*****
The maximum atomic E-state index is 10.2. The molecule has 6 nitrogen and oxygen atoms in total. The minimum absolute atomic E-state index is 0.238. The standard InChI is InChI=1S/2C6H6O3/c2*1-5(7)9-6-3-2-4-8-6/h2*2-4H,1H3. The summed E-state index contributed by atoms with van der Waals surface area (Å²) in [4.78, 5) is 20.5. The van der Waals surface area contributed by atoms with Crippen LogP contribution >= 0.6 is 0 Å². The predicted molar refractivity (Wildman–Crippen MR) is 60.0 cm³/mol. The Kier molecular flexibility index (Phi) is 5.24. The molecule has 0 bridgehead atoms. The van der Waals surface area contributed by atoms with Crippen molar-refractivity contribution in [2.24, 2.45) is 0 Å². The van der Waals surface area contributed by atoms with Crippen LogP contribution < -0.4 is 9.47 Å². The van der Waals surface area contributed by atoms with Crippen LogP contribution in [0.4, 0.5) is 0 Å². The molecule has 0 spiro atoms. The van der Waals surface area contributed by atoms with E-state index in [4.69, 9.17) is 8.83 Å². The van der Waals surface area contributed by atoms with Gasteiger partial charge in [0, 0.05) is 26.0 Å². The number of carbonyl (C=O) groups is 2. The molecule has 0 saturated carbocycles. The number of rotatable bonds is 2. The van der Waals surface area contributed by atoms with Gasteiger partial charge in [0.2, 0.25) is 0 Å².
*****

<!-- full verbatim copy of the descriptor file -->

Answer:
The maximum atomic E-state index is 10.2. The molecule has 6 nitrogen and oxygen atoms in total. The minimum absolute atomic E-state index is 0.238. The standard InChI is InChI=1S/2C6H6O3/c2*1-5(7)9-6-3-2-4-8-6/h2*2-4H,1H3. The summed E-state index contributed by atoms with van der Waals surface area (Å²) in [4.78, 5) is 20.5. The van der Waals surface area contributed by atoms with Crippen LogP contribution >= 0.6 is 0 Å². The predicted molar refractivity (Wildman–Crippen MR) is 60.0 cm³/mol. The Kier molecular flexibility index (Phi) is 5.24. The molecule has 0 bridgehead atoms. The van der Waals surface area contributed by atoms with Crippen molar-refractivity contribution in [2.24, 2.45) is 0 Å². The van der Waals surface area contributed by atoms with Crippen LogP contribution < -0.4 is 9.47 Å². The van der Waals surface area contributed by atoms with Crippen LogP contribution in [0.4, 0.5) is 0 Å². The molecule has 0 spiro atoms. The van der Waals surface area contributed by atoms with E-state index in [4.69, 9.17) is 8.83 Å². The van der Waals surface area contributed by atoms with Gasteiger partial charge in [0, 0.05) is 26.0 Å². The number of carbonyl (C=O) groups is 2. The molecule has 0 saturated carbocycles. The number of rotatable bonds is 2. The van der Waals surface area contributed by atoms with Gasteiger partial charge in [0.2, 0.25) is 0 Å².